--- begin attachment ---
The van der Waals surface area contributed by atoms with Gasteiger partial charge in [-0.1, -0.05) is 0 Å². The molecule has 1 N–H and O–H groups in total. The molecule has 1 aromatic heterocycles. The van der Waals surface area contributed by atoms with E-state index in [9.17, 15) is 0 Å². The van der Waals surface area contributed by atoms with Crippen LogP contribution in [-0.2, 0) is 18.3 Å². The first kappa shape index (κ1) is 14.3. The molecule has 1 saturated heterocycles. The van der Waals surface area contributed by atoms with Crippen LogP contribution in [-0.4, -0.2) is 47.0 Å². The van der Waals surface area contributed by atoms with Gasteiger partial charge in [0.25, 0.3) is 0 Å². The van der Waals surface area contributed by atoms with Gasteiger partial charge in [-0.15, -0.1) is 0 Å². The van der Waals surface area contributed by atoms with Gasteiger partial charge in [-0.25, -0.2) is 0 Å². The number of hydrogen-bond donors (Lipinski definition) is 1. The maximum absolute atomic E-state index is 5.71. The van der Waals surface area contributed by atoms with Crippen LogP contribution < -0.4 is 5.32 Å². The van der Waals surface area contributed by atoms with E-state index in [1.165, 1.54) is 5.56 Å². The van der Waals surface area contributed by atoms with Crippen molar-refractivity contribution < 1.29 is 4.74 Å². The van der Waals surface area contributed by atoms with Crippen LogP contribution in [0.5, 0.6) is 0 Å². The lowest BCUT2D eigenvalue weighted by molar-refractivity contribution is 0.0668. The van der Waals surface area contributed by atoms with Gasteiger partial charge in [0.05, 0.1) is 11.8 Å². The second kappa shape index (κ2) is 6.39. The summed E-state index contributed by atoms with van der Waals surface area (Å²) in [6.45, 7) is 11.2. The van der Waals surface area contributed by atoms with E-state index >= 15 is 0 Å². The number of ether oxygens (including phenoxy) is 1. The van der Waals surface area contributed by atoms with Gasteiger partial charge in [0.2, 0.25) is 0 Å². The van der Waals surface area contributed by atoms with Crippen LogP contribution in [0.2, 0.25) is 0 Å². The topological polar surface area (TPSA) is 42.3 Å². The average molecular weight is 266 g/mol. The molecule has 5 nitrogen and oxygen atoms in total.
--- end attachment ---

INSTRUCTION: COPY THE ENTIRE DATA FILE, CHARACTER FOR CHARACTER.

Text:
The van der Waals surface area contributed by atoms with Gasteiger partial charge in [-0.1, -0.05) is 0 Å². The molecule has 1 N–H and O–H groups in total. The molecule has 1 aromatic heterocycles. The van der Waals surface area contributed by atoms with E-state index in [9.17, 15) is 0 Å². The van der Waals surface area contributed by atoms with Crippen LogP contribution in [-0.2, 0) is 18.3 Å². The first kappa shape index (κ1) is 14.3. The molecule has 1 saturated heterocycles. The van der Waals surface area contributed by atoms with Crippen LogP contribution in [-0.4, -0.2) is 47.0 Å². The van der Waals surface area contributed by atoms with Gasteiger partial charge in [0.25, 0.3) is 0 Å². The van der Waals surface area contributed by atoms with Gasteiger partial charge in [-0.15, -0.1) is 0 Å². The van der Waals surface area contributed by atoms with Gasteiger partial charge in [-0.25, -0.2) is 0 Å². The number of hydrogen-bond donors (Lipinski definition) is 1. The maximum absolute atomic E-state index is 5.71. The van der Waals surface area contributed by atoms with Crippen LogP contribution < -0.4 is 5.32 Å². The van der Waals surface area contributed by atoms with E-state index in [1.165, 1.54) is 5.56 Å². The van der Waals surface area contributed by atoms with Crippen molar-refractivity contribution < 1.29 is 4.74 Å². The van der Waals surface area contributed by atoms with Crippen LogP contribution in [0.5, 0.6) is 0 Å². The lowest BCUT2D eigenvalue weighted by molar-refractivity contribution is 0.0668. The van der Waals surface area contributed by atoms with Gasteiger partial charge in [0.05, 0.1) is 11.8 Å². The second kappa shape index (κ2) is 6.39. The summed E-state index contributed by atoms with van der Waals surface area (Å²) in [6.45, 7) is 11.2. The van der Waals surface area contributed by atoms with E-state index >= 15 is 0 Å². The number of ether oxygens (including phenoxy) is 1. The van der Waals surface area contributed by atoms with Gasteiger partial charge in [0.2, 0.25) is 0 Å². The van der Waals surface area contributed by atoms with Crippen LogP contribution in [0.2, 0.25) is 0 Å². The topological polar surface area (TPSA) is 42.3 Å². The average molecular weight is 266 g/mol. The molecule has 5 nitrogen and oxygen atoms in total.